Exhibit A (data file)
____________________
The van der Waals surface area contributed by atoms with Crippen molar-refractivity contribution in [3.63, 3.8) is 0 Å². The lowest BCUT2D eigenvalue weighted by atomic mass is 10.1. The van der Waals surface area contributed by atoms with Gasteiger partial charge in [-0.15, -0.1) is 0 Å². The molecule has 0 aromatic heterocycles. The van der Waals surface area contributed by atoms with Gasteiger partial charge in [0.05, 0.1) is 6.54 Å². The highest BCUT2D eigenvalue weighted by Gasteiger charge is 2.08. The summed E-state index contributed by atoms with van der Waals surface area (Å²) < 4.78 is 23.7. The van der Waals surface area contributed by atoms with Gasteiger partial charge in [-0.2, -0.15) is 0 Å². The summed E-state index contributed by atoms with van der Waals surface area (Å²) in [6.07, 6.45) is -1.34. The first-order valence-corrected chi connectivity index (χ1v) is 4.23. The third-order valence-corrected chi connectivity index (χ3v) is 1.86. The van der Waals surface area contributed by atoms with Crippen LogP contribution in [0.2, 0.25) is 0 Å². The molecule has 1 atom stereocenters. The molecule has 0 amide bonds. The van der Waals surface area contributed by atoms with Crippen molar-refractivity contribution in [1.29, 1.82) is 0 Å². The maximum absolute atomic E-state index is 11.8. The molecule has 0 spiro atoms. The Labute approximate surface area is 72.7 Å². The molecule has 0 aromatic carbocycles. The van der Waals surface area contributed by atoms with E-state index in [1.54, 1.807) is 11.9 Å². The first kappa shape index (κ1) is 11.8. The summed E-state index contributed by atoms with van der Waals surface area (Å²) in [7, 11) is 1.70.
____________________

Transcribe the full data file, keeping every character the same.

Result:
The van der Waals surface area contributed by atoms with Crippen molar-refractivity contribution in [3.63, 3.8) is 0 Å². The lowest BCUT2D eigenvalue weighted by atomic mass is 10.1. The van der Waals surface area contributed by atoms with Gasteiger partial charge in [-0.15, -0.1) is 0 Å². The molecule has 0 aromatic heterocycles. The van der Waals surface area contributed by atoms with Gasteiger partial charge in [0.05, 0.1) is 6.54 Å². The highest BCUT2D eigenvalue weighted by Gasteiger charge is 2.08. The summed E-state index contributed by atoms with van der Waals surface area (Å²) < 4.78 is 23.7. The van der Waals surface area contributed by atoms with Gasteiger partial charge in [-0.2, -0.15) is 0 Å². The summed E-state index contributed by atoms with van der Waals surface area (Å²) in [6.07, 6.45) is -1.34. The first-order valence-corrected chi connectivity index (χ1v) is 4.23. The third-order valence-corrected chi connectivity index (χ3v) is 1.86. The van der Waals surface area contributed by atoms with Crippen LogP contribution in [0.2, 0.25) is 0 Å². The molecule has 1 atom stereocenters. The molecule has 0 amide bonds. The van der Waals surface area contributed by atoms with Crippen molar-refractivity contribution in [1.29, 1.82) is 0 Å². The maximum absolute atomic E-state index is 11.8. The molecule has 0 spiro atoms. The Labute approximate surface area is 72.7 Å². The molecule has 0 aromatic carbocycles. The van der Waals surface area contributed by atoms with E-state index in [1.54, 1.807) is 11.9 Å². The first kappa shape index (κ1) is 11.8. The summed E-state index contributed by atoms with van der Waals surface area (Å²) in [7, 11) is 1.70.